(10) Cremers, M., & Pareek, A. (2016). Patient capital outperformance: The investment skill of high active share managers who trade infrequently. Journal of Financial Economics, 122(2), 288-306

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Pension Funds

Pensions movers and shakers

Tasker joined the company as a senior manager in 2006 before being promoted to director in 2014 and has more than 20 years' experience in the pensions sector.

Currently RSM's lead for defined contribution schemes, Tasker is also chair of the DC PRAG working party.
The RSM pensions team has 150 members and works with more than 500 pensions schemes, 18 of which hold assets of more than £1bn.

Tasker's promotion brings the number of partners in RSM's pensions team to 13.

Ian Bell, RSM's head of pensions said: 'Karen is a well-respected member of our pensions team and highly regarded in the pensions sector.

"Her promotion to partner is thoroughly deserved and I'm delighted that she will now play an even more important role in helping our clients meet their ever-increasing regulatory and compliance obligations."

RSM was recently named Pensions Accountancy Firm of the Year at the 2017 Pensions Age awards.

Meanwhile, Julian Weston has joined pensions specialist Momentum Pensions, as business development manager for the east of England and home counties.

Weston joins the company from Vitality and is the latest appointment in Momentum's expansion programme.

John McCreadie, head of sales (UK) at Momentum Pensions, said: "Julian has built up a depth of specialist knowledge that is arguably among the best in the industry.

Hiring people of this standard is key to our growth as we remain committed to delivering the best possible service standards to our IFA partners as we continue to expand in the UK."

Paul Wright was recently appointed to the firm's board as director and head of operations (UK), while John McCreadie joined as head of sales (UK) and Danielle Walters joined as Business Development Manager for London and the South-East.

First published 07.04.2017

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Pension Funds

On Westminster Bridge

The focus of national attention last week was also the place where, a few months after Britain had declared war against Napoleon, William Wordsworth wrote "Earth has not anything to show more fair".

Although in another famous poem he "wandered lonely as a cloud", Wordsworth had his feet on the ground, complaining elsewhere that "getting and spending we lay waste our powers".

Two hundred years ago, when few could read, much less afford to buy a newspaper or travel far, most peoples' attention was firmly focused on getting by, day-to-day. Of what was happening far away, or might happen in future, they were ignorant. Not so ourselves, living in the information age, and subject to constant distraction.

Today a new tax year brings a slew of new legislation to which pensions professionals must pay close attention (or suffer tax penalties). Some of the new threats are not even law yet. We live in an era of retrospective change: we must anticipate ways in which the future will change the past.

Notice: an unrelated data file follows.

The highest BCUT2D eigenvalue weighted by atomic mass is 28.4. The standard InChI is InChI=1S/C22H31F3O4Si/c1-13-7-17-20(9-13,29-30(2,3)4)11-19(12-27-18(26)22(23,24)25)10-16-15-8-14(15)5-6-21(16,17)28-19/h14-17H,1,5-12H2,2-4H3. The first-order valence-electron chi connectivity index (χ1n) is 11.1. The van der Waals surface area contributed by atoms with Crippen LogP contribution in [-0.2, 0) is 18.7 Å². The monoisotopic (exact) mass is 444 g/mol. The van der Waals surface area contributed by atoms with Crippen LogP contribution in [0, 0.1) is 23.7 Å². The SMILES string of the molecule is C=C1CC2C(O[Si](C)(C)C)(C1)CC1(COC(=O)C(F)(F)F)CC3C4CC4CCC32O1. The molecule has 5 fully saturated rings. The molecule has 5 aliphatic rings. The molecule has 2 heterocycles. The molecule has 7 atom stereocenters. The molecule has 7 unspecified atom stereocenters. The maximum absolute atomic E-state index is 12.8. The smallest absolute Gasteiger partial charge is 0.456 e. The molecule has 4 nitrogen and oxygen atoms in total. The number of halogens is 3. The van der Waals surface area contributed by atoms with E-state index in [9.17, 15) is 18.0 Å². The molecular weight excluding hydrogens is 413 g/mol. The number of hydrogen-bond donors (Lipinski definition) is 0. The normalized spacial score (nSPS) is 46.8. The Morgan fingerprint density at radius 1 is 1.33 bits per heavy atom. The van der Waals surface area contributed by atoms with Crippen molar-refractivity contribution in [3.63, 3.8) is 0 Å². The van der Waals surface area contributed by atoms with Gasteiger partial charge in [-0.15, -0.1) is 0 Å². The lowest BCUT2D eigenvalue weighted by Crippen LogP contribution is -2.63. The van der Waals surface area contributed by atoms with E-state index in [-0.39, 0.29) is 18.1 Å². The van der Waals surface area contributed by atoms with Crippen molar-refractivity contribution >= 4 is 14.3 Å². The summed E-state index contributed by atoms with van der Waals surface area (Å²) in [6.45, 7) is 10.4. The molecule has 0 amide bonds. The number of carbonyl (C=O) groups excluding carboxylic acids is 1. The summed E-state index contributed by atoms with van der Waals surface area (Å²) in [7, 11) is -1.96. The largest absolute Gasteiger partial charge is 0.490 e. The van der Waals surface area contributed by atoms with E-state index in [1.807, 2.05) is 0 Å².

Thus in late July (when the Finance Bill is expected to gain Royal Assent) the money purchase annual allowance will be reduced from £10,000 to £4,000 – with effect from today. Pension scheme administrators also have to learn a lot to comply with new overseas transfer rules; some having been imposed instantly after the Budget last month.

Overseas schemes are scrambling to meet a deadline for survival next Thursday.
As the 16th century poet (and martyr) John Frith wrote, "This Text holdeth their noses so hard to the grindstone, that it clean disfigureth their Faces." We are all under increasing pressure to attend to the quotidian tasks, such that to see further than the end of our nose sometimes requires an effort of will.

And yet we must, for pension provision especially depends on a vision of the long term. So how should we achieve the right balance; indeed how can we find time to step back from the machine and look ahead?

In 1985 the Church of England published a report, "Faith in the City", a title with a fashionable double meaning.

It focused attention on emerging gaps in society that arguably have only widened since, not least with the demise of traditional employment and the insidious growth of the 'gig economy'. To Christians inclined to take literally the Biblical injunction to "not store up for yourselves treasures on earth", the report counterposed the question of our responsibility for each other.

For we are interconnected; for all the talk about individual choice, no man is an island, entire of itself (the quotation from John Donne's Devotions continues with a reference to Europe, but we'll leave that). We pay taxes for what we cannot do for ourselves, and for others who lack the same opportunities.